“Among the most affecting reads of the last few years”: Japan’s WWII Legacy reviewed on Bookmunch

Bookmunch have reviewed Japan’s WWII Legacy:Interviews with Japanese Veterans by Hiroko Sherwin. “Among the most affecting reads of the last few years.”

Japan

What makes this book so powerful is the realisation that many of these veterans, who are now haunted by their actions, believed they were doing no wrong at the time. Brainwashed by Japanese propaganda, they couldn’t understand why they would later be arrested for war crimes. Because of the way the emperor and the country refused to accept any blame, many of these veterans took decades to understand what they’d done. Now, though, these heartbreaking interviews make apparent the struggles these people have been through since the realisation hit home.

It is not all heartbreak, though. For some of the interviewees, and the children that have also had to live with their parents’ guilt, redemption has been possible. As horrific and harrowing as many of the recollections of war in the book are, perhaps the most emotional moments come when we hear how the perpetrators of this violence have come out the other side. Through charity work, through connecting with POWs, and through talking in schools and colleges about the atrocities they committed, many of the people in the book have begun to find a kind of peace. When reading their accounts, it’s difficult to argue that they haven’t earnt this respite.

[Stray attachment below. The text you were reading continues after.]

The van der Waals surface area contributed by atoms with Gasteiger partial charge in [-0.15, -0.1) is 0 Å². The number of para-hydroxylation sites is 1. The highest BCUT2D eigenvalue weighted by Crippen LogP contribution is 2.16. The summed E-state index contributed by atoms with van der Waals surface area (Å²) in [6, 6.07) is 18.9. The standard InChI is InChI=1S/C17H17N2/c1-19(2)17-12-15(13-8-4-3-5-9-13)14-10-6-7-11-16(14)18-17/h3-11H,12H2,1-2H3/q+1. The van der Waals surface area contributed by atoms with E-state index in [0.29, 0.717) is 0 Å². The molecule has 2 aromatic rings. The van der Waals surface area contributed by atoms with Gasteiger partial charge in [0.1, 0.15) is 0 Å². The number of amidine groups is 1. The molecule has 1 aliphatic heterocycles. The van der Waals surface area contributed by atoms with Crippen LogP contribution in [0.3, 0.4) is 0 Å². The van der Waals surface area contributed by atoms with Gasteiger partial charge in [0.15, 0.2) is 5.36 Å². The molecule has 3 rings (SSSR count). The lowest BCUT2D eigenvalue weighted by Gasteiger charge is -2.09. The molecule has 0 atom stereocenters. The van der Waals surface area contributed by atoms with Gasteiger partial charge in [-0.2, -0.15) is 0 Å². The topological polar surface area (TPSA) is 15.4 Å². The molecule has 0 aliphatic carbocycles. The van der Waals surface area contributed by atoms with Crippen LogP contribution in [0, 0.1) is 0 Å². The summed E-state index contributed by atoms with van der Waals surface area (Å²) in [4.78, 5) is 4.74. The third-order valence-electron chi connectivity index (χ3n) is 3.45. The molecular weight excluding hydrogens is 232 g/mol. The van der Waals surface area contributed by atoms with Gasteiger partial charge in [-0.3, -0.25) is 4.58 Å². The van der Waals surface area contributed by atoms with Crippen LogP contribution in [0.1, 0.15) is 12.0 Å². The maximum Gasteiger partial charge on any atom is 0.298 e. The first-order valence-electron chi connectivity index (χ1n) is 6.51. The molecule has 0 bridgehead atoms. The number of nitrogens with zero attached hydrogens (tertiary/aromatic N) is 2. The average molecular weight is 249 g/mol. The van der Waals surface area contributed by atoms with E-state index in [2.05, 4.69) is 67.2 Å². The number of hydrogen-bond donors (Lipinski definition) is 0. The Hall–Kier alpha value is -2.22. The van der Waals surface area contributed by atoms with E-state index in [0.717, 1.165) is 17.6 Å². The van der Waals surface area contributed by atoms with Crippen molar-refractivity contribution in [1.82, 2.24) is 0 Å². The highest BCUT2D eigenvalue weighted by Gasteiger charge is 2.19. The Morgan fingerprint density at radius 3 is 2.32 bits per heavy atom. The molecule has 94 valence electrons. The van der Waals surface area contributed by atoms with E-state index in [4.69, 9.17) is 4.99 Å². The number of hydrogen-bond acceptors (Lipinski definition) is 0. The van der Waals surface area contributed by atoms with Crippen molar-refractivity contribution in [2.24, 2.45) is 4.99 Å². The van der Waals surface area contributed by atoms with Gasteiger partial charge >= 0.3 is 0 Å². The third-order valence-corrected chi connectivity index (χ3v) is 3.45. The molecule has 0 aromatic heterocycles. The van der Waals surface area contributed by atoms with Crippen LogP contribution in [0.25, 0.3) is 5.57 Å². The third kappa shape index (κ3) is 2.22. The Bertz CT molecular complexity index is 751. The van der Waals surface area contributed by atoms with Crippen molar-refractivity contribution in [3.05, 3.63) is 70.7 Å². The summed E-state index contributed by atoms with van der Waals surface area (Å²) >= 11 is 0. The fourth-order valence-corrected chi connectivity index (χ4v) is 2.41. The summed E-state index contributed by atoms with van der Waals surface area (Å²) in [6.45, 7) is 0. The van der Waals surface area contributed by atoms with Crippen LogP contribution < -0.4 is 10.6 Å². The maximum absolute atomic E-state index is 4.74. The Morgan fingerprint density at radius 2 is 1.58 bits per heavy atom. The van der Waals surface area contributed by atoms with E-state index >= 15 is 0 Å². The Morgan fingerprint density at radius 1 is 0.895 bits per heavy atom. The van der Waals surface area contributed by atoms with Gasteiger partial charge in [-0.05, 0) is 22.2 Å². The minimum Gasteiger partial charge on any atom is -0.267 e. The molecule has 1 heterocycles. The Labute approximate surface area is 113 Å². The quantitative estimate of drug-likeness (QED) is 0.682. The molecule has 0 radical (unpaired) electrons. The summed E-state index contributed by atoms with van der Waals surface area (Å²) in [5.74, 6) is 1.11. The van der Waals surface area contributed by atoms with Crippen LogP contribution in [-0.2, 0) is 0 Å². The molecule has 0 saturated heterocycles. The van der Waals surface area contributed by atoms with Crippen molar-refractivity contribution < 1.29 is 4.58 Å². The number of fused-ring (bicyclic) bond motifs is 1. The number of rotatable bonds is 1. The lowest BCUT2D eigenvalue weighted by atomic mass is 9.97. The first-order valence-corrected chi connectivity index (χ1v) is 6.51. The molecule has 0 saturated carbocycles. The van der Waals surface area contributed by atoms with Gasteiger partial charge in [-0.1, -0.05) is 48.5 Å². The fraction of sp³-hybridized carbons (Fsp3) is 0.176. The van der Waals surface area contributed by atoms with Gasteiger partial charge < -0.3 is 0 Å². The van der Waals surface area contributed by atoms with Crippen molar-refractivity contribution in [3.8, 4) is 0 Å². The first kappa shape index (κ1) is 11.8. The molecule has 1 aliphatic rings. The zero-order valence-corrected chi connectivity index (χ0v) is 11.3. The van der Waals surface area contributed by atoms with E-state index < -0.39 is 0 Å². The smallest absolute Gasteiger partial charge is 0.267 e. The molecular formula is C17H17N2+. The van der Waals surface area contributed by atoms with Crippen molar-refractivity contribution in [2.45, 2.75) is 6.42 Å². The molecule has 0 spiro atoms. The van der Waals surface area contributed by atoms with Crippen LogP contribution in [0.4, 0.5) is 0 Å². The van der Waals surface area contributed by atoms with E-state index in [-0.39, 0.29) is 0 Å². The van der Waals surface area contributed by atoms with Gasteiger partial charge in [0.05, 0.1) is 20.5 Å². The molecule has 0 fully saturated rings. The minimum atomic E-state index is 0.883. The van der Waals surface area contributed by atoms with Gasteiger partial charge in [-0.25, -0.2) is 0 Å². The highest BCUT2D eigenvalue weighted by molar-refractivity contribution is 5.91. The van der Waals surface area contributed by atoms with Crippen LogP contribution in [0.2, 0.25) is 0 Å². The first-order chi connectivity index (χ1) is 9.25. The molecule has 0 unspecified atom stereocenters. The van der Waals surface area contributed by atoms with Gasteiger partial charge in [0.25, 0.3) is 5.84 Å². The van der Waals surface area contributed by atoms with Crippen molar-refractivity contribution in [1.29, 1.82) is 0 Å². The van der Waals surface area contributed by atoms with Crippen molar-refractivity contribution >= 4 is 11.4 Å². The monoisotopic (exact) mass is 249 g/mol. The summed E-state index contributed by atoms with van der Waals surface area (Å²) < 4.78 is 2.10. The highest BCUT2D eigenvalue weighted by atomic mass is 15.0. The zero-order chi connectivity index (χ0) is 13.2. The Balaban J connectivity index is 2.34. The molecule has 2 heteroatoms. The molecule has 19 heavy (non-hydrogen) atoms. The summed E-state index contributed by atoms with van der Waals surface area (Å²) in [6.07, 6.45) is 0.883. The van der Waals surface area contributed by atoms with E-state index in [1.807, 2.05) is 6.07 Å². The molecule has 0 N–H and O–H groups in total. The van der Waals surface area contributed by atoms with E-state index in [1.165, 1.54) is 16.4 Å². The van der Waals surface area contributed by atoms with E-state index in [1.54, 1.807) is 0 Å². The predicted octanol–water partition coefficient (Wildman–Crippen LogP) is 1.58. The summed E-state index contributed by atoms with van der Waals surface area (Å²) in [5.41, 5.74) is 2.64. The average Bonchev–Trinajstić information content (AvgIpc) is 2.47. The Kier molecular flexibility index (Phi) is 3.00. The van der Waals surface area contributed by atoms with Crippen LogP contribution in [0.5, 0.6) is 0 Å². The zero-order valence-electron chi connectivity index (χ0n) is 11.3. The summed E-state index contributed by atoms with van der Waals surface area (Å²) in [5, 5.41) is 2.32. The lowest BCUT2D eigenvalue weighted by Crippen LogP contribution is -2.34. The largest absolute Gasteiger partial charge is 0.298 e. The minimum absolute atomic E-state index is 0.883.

This is not only a fascinating and gripping book, it’s also a very important one. Countries involved in conflicts such as this one often have to find a way to atone and move on. You only need look to Germany for an example. Many in Japan feel that this still hasn’t happened there, so literature like this can only be a benefit to the process. That Sherwin manages to paint these pictures in prose worthy of a top work of literary fiction only adds to the power of the book. Among the most affecting reads of the last few years.

Read the full review on Bookmunch here,  buy a copy of Japan’s WWII Legacy on the Quartet website here or buy it on Amazon here.